• They do it too? No.

    I cite all publications by name. I link if it adds value.

    Magazines cite no publications. No name. No nothing. They use no links on their websites.

    Therefore I have the moral high-ground here. :)

    (btw, I appreciate your thoughtful responses, even tho i respectfully disagree with some of what you have said.)

  • yoyo

    wow! Satchel lighten up dude,(DUDET?) maybe your manpurse is a little to tight! I read your “About that bag you carry” writeup and I have to say, I read an article from another source and well I liked them better so I will start using them from now on for information on my bag. I see no reason to call a laptop bag a man purse, sounds like you have some sexual issues that need not be discussed and you have lost me as a reader! Are you trying to be funny? not really sure where your trying to go with your site but I bet you just decided that you would make a nasty coment on this site and see how many people read your stupid stuff on man purses. get over yourself, I have read quite abit of leftlane news and see source quotes all over the place. If there are some that don’t site sources get over it, I often don’t site sources that are in a different language. Sure he should have said the hummer article was a press release. I don’t think however that leftlane news is doing anything that is against the law, he is not claiming to be a journalist is he? This stupid notion that a “link” is required online is just dumb! GET THIS STRAIGHT HE SAID WERE THE SOURCE CAME FROM, HE DOES NOT HAVE TO DO ANYTHING ELSE!

  • Awesome :)

    Does the non-blended dark colored ad block work better for you?

  • Khurrum: the blended ads work best in the text area, the colored ads work best in standard ad blocks. I’m not sure we’ll keep google in that ad box 300×250 for long, tho, because we will be doing more direct ad sales.

  • Thanks for the reply :)

  • Yoyo:

    Thank you! You are now the tenth reader ever to read the Satchel Pages! We’ve broken into the double digits thanks to you. Now our families can get some rest after graciously providing us volunteer readership for these past few lonely months.

    We do hope your laptop bag was not irreparably wounded by being called a “man purse.” If it was, we feature on the site many other substitutes that you might find more . . . “manly.”

    We’re also glad you were able to find a better source for information about the handbag you carry. What was it? Please come back and let us know — we’re always interested in new . . . um, sources!

    Until your comment, nobody in this conversation mentioned laws being broken, or “this stupid notion that a ‘link’ is required online.” And sorry, but most readers presume that a site with the word “news” in the title is the work of a journalist —- or at least someone masquerading as one. Leftlane News posted its article here to provide information and yes, to elicit comments. If that disturbs you, we’d be happy to suggest other blogs you can read.

    Leftlane News does indeed have “source quotes all over the place” as you mention, and — very cleverly for a blog building traffic — does not always provide actual links to those sources. My comments were not on those successes, but on the failures I happened to stumble upon. The site appears to have the habit of stripping out sourcing information from press releases. In the auto industry, that might be acceptable most of the time, because readers will generally assume an article on a new BMW model is coming from BMW. But it’s easy to become sloppy with this habit, as the hybrids article we mentioned above proved.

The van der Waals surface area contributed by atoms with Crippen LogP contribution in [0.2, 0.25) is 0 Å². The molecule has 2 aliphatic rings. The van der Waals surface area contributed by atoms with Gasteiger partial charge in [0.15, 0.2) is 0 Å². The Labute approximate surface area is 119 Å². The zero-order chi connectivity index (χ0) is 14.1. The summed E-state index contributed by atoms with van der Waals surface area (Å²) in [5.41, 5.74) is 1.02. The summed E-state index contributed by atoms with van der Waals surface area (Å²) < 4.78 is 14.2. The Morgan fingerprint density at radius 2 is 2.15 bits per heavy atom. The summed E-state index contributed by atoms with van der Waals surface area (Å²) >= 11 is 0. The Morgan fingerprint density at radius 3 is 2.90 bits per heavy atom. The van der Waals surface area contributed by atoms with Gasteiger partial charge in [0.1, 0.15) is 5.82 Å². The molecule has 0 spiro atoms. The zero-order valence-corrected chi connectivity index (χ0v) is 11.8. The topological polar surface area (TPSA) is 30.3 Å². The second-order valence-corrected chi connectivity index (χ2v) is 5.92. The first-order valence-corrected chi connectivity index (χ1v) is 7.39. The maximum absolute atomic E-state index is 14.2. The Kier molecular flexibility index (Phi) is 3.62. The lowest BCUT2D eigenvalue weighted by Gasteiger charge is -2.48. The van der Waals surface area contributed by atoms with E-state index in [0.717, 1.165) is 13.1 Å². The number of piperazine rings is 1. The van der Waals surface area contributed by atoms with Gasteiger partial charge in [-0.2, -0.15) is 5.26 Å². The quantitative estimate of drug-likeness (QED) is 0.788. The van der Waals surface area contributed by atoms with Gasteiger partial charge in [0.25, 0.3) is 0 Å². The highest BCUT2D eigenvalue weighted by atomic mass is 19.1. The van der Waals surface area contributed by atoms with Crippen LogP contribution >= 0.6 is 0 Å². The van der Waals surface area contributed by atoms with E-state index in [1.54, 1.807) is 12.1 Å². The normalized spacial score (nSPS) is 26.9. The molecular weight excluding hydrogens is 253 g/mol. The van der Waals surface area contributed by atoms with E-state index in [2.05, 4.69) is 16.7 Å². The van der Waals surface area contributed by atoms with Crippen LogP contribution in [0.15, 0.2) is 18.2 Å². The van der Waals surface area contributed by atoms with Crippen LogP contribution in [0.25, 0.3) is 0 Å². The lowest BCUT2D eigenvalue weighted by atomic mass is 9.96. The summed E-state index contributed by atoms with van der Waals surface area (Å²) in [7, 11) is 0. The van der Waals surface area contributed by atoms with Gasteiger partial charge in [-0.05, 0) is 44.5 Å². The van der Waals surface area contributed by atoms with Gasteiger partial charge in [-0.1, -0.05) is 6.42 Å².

Thanks for adding to the conversation, yoyo, and for doing your part to build our traffic! We’ll let you know when our readership hits twenty!

  • Satchel Carrier,

    You’re right about the hybrid/hummer thing. We’ll be more careful about that, because “cheating our readers,” as you put it, is not something we want to do. Anyways guys, thanks for not turning this into a flame war. I’m glad I could get some constructive criticism without too much fighting. There’s always a lot to be learned.

  • Very good site. Lots of information and pictures. Good work.

  • e

    You need to get your definition of plagiarism straight. If someone “steals” and image from you that you do not own that is not plagiarism. You cannot claim a picture as yours if you yourself did not create it! You have no recourse of Edmunds “stealing” this photo. Unethical on Edmunds part yes, but nothing other than that.

    Even if you did create this picture it is still not plagiarism. Plagiarism can only happen when writing or ideas are stolen. It cannot pertain to photos.

  • e, absolutely you’re right. I was talking about plagerism in the sense that Satchel had outlined, not in the technical sense of the term. I think it’s funny that edmunds took the images and didn’t see the watermark. I also think it’s funny that they often use lln to set their agenda. But yes, I realize there is nothing illegal about it. At least not that I am aware of.

  • I also didn’t care too much about what they had done. I realize this is how this industry works. I was basically using the above example as proof that blogging the car industry is not the same as blogging other industries.

  • LLN,

    I’ve been cited by the New York Times. And by the UK’s Channel 4 car site. And a few other biggies. It does happen. Not often, but it does.

    And I was SO frustrated to get trumped by you on the Saab Hybrid release. I’d love to know where you got that one from. I was working away from home at the time and couldn’t get regular access. Grrrrrr for me and kudos to you.

  • khurrum

    I also love the way you batch resize all your images. It looks very consistent and professional.